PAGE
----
- 1 What is Post Herpetic Neuralgia?
- 2 Facts about PHN
- 3 Does the neuralgia go away?
- 4 Prevention
- 5 Symptoms
- 6 Symptoms may include:
- 7 Pain Relief
- 8 References
- 9 Where to Now?
What is Post Herpetic Neuralgia?
Post Herpetic Neuralgia (PHN) is the term given to pain that sometimes lingers on after a Shingles outbreak has gone away.
This pain is associated with nerve tissue damage that is caused by the Herpes varicella-zoster virus and can be extremely painful and continuous for some people.
Shingles is a re-activation of the Chickenpox virus, which tends to be more prevalent in elderly people or those with a compromised immune system. Younger people may also experience Shingles (although it is less common) and anyone with a history of chickenpox can be affected.
Post Herpetic Neuralgia does not affect everyone who has Shingles, only a small minority. It is the nerve pain caused by scarring of nervous system tissue in the spinal cord.
Facts about PHN
- PHN is not contagious, it cannot be passed onto another person
- Elderly people or those with a weakened immune system are more likely to experience PHN after having Shingles
- Taking medications that weaken the immune system also increase this risk
- People over 70 years of age are much more like to experience PHN than those in the 50 to 70 year age group
- If pain begins before there is any sign of a Shingles rash, PHN is more likely to develop later on
- The more painful the Shingles episode is, the more likely that PHN will eventuate
- Approximately 20% of people who have Shingles will experience PHN afterwards
- 65% of people with PHN will have no more pain after three months and 80% will have no more pain after one year
Does the neuralgia go away?
Yes, for most people PHN will go away completely without any treatment. More than half of all cases of PHN are completely healed after three months. For a small percentage of people however, the pain may last for several months or longer. This is a good reason to take prevention seriously, particularly if you are elderly or have a compromised immune system and experience Shingles.
As soon as a Shingles outbreak develops, taking a herpes antiviral drug such as Valtrex, Famvir or Acyclovir could greatly reduce the chance of Post Herpetic Neuralgia developing later on. This is recommended within the first 2 to 3 days, or as soon as symptoms develop.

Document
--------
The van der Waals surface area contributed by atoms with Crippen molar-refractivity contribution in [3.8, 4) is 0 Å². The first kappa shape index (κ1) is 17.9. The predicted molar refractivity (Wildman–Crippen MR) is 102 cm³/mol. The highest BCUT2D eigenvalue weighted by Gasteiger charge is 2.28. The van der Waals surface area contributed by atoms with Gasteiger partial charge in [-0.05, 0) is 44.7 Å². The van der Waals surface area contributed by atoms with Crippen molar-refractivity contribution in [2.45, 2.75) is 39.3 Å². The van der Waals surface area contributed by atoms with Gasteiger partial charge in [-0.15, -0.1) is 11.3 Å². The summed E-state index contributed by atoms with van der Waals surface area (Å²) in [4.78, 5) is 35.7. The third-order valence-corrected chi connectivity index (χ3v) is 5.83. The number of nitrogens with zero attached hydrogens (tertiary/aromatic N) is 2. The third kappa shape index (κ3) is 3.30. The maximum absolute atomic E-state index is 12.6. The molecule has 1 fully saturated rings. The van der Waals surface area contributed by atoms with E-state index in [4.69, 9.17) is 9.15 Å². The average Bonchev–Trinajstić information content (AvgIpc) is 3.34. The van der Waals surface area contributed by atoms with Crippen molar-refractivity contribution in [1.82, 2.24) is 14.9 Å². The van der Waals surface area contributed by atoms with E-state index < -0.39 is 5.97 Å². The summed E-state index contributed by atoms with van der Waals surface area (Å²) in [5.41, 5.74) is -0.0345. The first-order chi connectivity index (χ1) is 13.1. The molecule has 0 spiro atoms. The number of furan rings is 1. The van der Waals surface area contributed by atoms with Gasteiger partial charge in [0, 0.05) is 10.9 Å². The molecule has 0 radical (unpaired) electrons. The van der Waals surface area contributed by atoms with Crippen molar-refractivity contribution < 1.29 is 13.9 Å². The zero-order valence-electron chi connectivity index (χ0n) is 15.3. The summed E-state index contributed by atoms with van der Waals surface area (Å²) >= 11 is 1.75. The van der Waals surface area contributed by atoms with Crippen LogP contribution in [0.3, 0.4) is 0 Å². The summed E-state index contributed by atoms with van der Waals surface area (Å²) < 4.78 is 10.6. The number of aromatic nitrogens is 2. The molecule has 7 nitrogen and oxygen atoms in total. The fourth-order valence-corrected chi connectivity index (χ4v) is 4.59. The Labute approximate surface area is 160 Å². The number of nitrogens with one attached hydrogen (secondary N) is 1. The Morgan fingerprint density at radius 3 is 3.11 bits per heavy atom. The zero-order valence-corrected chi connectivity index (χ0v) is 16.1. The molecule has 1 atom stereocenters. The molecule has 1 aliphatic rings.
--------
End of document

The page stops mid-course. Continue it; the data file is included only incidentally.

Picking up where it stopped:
Many studies suggest that Vitamin E supplementation can be neuroprotective. This means that Vitamin E may be beneficial for the treatment and prevention of Post Herpetic Neuralgia, the nerve pain that sometimes remains after a Shingles (Herpes varicella-zoster) rash.
The symptoms of Post Herpetic Neuralgia sometimes occur after a Shingles episode.
Symptoms may include:
- Pain that lingers on after a shingles break-out has passed
- Burning, stabbing or throbbing pains along the spinal cord, trunk of the body or in and around areas that have been affected by Shingles. The pain may also affect other areas where the rash did not appear.
- Pain that is often triggered by touch or stimulation
- Even very gentle touch, such as the brush of clothing on the skin, could result in great discomfort
- This can cause pain when doing everyday movements and may make some tasks extremely painful
The following therapies may help to reduce the pain associated with Post Herpetic Neuralgia:
Prescriptions medications, such as codeine or oxycodone, are the standard treatment given by Medical Doctors for the management of PHN.
One approach that can be helpful is to rub a blend of specific oils or extracts onto the affected area, such as:
- Vitamin E
- Evening Primrose
- Turmeric (extract or cream)
Rubbing these onto the affected area on a regular basis may help to settle down and rejuvenate the nerve tissue affected by the herpes virus.
- Vitamins A, C and E
- B complex
- One 400 mg of chondroitin sulfate daily and 500 glucosamine sulfate 2-3 times daily (or as prescribed)
- Alpha-lipoic acid (ALA) reverses nerve damage in diabetics, so may also assist with PHN from herpes
Diet and Nutrition
Natural sources of gamma-linolenic acid, such as from borage or black current seed oil, help reduce inflammation in diabetic nerve damage, and therefore may help to reverse neuropathy associated with herpes.
diet high in a nutrient called inositol (found in cantaloupe, peanuts, grapefruit, and whole grains) can also help with neuropathy.
Capsaicin is a substance contained in cayenne peppers. Although it may not provide complete pain relief, it may help relieve minor pain in some people. Capsaicin cream is applied directly to the skin over the painful area.
Acupuncture is used to relieve pain and treat certain health conditions. It may be used alone or as part of a treatment program which could bring some relief to the nerve pain associated with Post Herpetic Neuralgia.
- ^ Miller, Dr Chris. “Post Herpetic Neuralgia: Essential Facts” Australian Herpes Management Forum June 2006
- ^ Pace, A., Savarese, A., et al. “Neuroprotective effect of vitamin E supplementation in patients treated with cisplatin chemotherapy.” J Clin Oncol. 2003 Mar 1;21(5):927-31.